David Cameron has made history – by becoming the first UK prime minister to appear on the Late Show with David Letterman while still serving the post.
Faced with an extensive quiz on UK culture and the nation’s history, Mr. Cameron divided critics on both sides of the Atlantic following his appearance on Wednesday night.
While the British PM scored top marks with most of Letterman’s questions, he was unable to name the composer of Rule Britannia, or translate ‘Magna Carta’ into English.
Mr. Cameron’s appearance on the show followed an earlier attendance at the UN, where he made the call for further action to stem the growing crisis in Syria. Delivering the keynote speech to the assembly, he called on world leaders to respond to the horrific torture and senseless murder of innocents and children by Bashar Assad’s regime.
Prior to the show, Mr. Cameron stated that his high-profile appearance on the David Letterman Show would be used in part to “bang the drum” for the UK, encouraging the show’s three million viewers to visit Britain and thus benefit the economy. The Late Show has become one of the most long-standing and celebrated of its kind in the history of US television, with previous political guests including Tony Blair, Boris Johnson and Barack Obama.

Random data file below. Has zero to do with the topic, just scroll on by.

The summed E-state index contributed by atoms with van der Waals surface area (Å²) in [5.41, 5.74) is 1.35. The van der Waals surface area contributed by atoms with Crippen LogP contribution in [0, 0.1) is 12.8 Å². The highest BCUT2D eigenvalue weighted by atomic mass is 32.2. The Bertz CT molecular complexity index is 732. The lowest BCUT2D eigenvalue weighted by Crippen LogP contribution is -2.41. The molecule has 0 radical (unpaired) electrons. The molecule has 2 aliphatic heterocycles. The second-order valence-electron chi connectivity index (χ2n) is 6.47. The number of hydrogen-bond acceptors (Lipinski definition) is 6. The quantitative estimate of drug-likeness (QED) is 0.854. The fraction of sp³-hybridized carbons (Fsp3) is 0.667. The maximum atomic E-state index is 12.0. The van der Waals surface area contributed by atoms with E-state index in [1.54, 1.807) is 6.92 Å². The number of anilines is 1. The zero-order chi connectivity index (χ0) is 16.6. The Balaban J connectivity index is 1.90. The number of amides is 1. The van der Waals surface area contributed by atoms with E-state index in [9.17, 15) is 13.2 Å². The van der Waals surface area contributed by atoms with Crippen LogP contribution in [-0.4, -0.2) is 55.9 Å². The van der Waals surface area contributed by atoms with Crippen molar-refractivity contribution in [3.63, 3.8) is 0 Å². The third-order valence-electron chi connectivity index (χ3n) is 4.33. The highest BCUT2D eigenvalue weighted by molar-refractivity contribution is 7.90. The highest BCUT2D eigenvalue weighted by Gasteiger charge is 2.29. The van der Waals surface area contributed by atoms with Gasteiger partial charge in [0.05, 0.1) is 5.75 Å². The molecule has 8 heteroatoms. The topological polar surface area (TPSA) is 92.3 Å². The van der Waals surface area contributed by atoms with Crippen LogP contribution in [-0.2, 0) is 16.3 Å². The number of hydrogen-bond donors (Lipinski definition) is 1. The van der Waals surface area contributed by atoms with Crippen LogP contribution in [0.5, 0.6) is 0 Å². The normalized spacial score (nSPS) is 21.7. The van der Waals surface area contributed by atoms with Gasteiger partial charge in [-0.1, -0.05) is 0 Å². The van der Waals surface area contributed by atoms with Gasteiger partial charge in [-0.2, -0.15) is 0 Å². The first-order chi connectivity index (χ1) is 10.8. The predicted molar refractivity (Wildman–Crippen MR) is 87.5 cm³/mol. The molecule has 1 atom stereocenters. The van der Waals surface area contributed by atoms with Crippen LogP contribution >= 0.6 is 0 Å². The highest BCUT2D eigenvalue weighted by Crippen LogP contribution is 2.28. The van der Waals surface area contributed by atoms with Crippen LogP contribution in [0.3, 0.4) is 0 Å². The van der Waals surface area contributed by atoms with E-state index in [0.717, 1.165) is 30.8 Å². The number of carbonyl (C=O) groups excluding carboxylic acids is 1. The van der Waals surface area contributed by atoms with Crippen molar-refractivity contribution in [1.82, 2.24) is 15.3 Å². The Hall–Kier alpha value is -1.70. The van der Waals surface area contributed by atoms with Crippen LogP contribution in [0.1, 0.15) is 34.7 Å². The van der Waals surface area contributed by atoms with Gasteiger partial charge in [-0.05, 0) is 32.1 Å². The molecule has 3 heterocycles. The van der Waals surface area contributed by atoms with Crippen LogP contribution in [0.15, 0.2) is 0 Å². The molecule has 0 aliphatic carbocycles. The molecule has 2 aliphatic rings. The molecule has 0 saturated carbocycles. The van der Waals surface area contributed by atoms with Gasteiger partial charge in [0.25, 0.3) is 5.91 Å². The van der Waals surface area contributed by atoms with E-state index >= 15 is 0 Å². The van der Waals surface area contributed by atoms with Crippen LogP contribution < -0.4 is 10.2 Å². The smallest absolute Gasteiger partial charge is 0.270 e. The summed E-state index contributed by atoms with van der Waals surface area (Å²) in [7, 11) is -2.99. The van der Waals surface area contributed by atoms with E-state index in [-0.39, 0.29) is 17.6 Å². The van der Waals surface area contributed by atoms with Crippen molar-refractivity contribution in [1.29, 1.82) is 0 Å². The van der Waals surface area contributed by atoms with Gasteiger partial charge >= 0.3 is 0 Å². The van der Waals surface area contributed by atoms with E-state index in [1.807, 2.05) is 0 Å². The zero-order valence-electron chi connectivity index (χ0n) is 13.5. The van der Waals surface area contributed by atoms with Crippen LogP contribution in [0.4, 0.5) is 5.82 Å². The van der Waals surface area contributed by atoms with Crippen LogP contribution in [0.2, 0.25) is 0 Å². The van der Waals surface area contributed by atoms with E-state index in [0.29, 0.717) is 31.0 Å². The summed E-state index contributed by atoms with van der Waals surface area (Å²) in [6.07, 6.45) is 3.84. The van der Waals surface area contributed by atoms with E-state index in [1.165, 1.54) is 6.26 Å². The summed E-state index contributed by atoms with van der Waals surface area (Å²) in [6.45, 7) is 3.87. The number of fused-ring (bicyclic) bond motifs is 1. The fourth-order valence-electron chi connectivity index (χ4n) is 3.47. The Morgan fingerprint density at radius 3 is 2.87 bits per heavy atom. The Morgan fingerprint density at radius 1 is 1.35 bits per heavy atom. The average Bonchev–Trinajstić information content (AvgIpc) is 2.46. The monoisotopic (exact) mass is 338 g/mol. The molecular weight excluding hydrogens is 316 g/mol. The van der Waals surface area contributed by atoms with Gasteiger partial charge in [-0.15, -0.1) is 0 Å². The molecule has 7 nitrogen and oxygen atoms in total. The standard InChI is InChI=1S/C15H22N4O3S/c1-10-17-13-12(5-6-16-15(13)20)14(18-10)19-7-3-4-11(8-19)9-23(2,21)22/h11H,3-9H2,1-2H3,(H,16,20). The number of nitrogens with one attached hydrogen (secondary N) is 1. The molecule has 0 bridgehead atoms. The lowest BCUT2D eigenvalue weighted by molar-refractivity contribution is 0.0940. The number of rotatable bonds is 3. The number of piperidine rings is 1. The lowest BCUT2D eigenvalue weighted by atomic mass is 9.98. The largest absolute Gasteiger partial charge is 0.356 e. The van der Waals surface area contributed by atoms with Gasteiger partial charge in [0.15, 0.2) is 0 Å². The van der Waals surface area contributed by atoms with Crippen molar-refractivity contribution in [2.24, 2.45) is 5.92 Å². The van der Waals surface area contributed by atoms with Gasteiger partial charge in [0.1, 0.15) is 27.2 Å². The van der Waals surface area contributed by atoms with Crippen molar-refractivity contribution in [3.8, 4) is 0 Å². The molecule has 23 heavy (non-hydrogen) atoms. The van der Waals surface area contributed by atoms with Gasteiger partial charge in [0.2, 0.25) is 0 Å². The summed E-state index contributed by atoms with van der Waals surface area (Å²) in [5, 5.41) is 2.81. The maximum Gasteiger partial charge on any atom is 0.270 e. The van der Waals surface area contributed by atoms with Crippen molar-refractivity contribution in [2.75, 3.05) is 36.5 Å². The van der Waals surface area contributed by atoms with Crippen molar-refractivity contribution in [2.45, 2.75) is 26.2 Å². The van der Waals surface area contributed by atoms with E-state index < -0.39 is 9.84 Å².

Along with a rousing rendition of Rule Britannia, Mr. Cameron was welcomed onto the set with a blast of dry ice apparently brought in to replicate the fog of London.
With the PM’s trip to the UN having only been briefly touched upon, Letterman moved onto questioning Mr. Cameron about various aspects of UK history and culture.
When quizzed on Rule Britannia, he incorrectly guessed its composer as Edward Elgar. He also fell short of translating ‘Magna Carter’ into English – the correct translation being ‘Great Charter.’ He was however able to answer where and when it was signed, which he followed with an insight into its significance as a cornerstone of democracy.
Mr. Cameron appeared to strike a chord with the audience while joking about the “special” relationship the UK has with the US.
“There were some good bits and some less than good bits, and obviously we had a bit of a falling out. I like to think we’ve got over that now.”
He also earned a generous ovation upon mention of the recently concluded 2012 Olympic Games held in London, while carefully avoiding any response to Mitt Romney’s previous comments regarding London’s readiness for the Games – or lack thereof.
“The idea that two major world class athletics events took place in London… who would have bet against that going off flawlessly, as it seems to have done?” asked Letterman.
The biggest cheer of the night however was reserved for Mr. Cameron’s mention of the way in which the UK forbids political advertising, which forms a billion-dollar industry in the US as presidential candidates discredit and slander each-other with extreme ferocity.